1. Insufficient preparation of the metal;
Dirty, or greasy metal can repel the enamel, causing it to crack and sometimes chip right off the metal.
2. Counter enamel too thin or not applied at all;
Enamel exerts pressure on the metal and needs to be equalised by a coat of enamel applied to the back of the piece, this is true for all metals, but copper, being very soft, is especially vulnerable.
For the first problem we now have ‘PreNamel’ a powder that you sprinkle onto your metal and scrub with a little water. We were amazed how quickly and thoroughly the metal was cleaned with PreNamel, we tried it on new copper but also on very tarnished, etched copper with a lot of texture, which is notoriously hard to clean and the results were equally spectacular. I love how fast PreNamel works, check out Pam’s video demonstrating it.
Next we had a look at the CounterNamel. We liked the ease of application and especially the fact that it sets hard after drying, this means the counter enamel can be applied, dried and then the front of the piece can be enamelled all in one firing.
This saves time, not only in the firing itself, but it also eliminates having to clean the piece in pickle between firings!
It is simple to mix the powder and easy to apply, the only thing I’d like to see is a greater range of colours. As it is the basic colours available now could always be ‘adjusted’ with a sifting of another color in a similar tone. We often make pieces that are double-sided where the back is as important as the front, so getting the right colour is important for us.
See how easy CounterNamel is to use and apply and see the final fired result in Pam’s video.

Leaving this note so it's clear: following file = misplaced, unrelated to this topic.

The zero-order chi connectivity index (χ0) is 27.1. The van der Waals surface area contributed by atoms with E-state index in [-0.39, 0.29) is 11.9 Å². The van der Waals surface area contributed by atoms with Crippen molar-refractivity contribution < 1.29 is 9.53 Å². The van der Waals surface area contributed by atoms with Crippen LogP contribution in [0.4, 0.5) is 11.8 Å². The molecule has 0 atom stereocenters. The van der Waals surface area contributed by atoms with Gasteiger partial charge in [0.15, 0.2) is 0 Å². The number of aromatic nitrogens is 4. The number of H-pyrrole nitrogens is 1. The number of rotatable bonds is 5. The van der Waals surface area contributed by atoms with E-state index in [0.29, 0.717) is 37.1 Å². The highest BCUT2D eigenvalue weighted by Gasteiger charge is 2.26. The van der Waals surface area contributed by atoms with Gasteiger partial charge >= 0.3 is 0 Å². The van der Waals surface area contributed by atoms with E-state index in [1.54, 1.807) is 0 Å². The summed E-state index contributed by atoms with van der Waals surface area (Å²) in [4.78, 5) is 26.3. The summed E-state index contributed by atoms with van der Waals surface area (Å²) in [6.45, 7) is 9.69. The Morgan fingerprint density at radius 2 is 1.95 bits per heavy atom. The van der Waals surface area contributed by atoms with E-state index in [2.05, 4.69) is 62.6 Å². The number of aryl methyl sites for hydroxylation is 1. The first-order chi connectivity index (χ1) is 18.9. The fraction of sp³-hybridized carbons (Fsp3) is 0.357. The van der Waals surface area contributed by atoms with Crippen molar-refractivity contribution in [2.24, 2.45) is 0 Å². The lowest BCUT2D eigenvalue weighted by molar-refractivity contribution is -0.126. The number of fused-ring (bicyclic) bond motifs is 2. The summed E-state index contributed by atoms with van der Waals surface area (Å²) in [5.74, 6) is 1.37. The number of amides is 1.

We haven’t had a chance to test DeNamel yet, but I’m sure it will be as good as the other products, Pam is very thorough testing when developing her products. DeNamel is applied to a fired enamel, heated and quenched in cold water to make the enamel come off.
Another exiting venture for Pam is happening soon when she starts filming for her new DVDs Enameling on Silver clay & Enameling on Copper Clay, check out her video at Kickstarter here: http://www.kickstarter.com/projects/pameast/enameling-on-metal-clay-videos/posts/539956
Pam is leading a very exciting life at the moment, first she went Sky Diving for her birthday, developing her new range of products and now filming her new DVDs! What a powerhouse she is, good on you Pam!
We’ve been busy at the studio, lots of great work being done by the students and some experimenting by me:)
We’ve started a longer project a month or so ago, not jewellery, more of an installation of small objects on a theme of the student’s choice. The idea vary from Fossils, to Light, to knitted lace, I’ll be sharing more of these a bit later on.
Today I want to show the work of Jan Brown, Jan’s grandmother has kept a lot of memorabilia from the war years, correspondence with relatives in the trenches and post cards of people traveling around England and Europe at that time, all beautifully kept in albums, an amazing record of the time.
Jan also wanted to work in the ‘Feminine Factor’, how women’s lives changed here at home. They had to adjust to life without their men, on farms, in factories, women took up the slack and ventured into jobs not generally held by them before, this changed their thinking about what they COULD do and had enormous long-term effects in itself!
To symbolise this Feminine factor, Jan decided to use the inspiration from a large crochet tablecloth, made for Jan by her Grandmother. This lacy design is used in the copper Poppies she’s made so far (Poppies are symbolic for the region in Belgium where the men werte fighting)
The first poppies were copper, forged to thin and shape them.